Decorating hard-boiled eggs with children is a typical German Easter tradition. There are so many ways to decorate eggs and over the last few years we have been trying them out- From sticker patterns to hand painting to natural dying, the possibilities are well not quite endless but certainly vast.
The only problem we have encountered along the way is what to do with all the eggs. Our children don’t like eggs and there are only so many egg sandwiches and salads my husband and I can eat. Here in Gemany it is perfectly normal to give painted hard-boiled eggs as a gift at Easter, so that is one way to offload some of them.
In the end I began collecting the egg shells left over from baking. Once the kids got the hang of handling them carefully, we had quite a lot of fun decorating them. So far this year I haven’t involved the kids. I have been experimenting with techniques and colours, both of dye and of egg. Here are a few photos of the variations I got out of purple dye. I’ll be posting the children’s version in a few days.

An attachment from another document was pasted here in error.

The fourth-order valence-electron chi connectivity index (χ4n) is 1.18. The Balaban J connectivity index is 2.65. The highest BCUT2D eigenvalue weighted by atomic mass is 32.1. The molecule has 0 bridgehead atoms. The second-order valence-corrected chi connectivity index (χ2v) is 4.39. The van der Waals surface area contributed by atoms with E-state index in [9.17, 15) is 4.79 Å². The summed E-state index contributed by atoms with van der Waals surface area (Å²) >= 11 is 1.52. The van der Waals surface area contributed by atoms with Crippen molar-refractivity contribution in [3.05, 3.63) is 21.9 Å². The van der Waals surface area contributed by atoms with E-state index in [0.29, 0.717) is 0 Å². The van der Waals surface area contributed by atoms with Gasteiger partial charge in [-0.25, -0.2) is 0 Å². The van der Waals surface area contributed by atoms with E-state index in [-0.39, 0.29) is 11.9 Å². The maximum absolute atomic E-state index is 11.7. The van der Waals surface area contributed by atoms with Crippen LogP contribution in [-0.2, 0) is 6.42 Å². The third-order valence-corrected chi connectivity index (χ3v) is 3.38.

|A variety of shades of purple arranged in a jar|
To make an eggshell vase, make a finger tip sized hole in an eggshell (here I used a white egg), empty out the raw egg and rinse the egg. Pat it dry and pop it into a jar of dye. To get the two-tone effect, only fill the jar to the height you want and stabilise the eggshell by inserting the handle of a fork into the hole. This keeps the egg standing and weighs it down in the dye too. Once the egg has obtained the desired colour, remove it from the jar, leave to dry and then fill with water and small flowers. To keep the egg standing you can sit it in an eggcup or stand it into sand, salt or soil for example. I used broken walnut shells simply because I hadn’t dumped them on the compost heap after making walnut cake.
The inside of the eggshells takes on a different shade of colour to the outside. Arranged in a jar or with tealights in a shallow bowl, this creates a simple and elegant Easter decoration.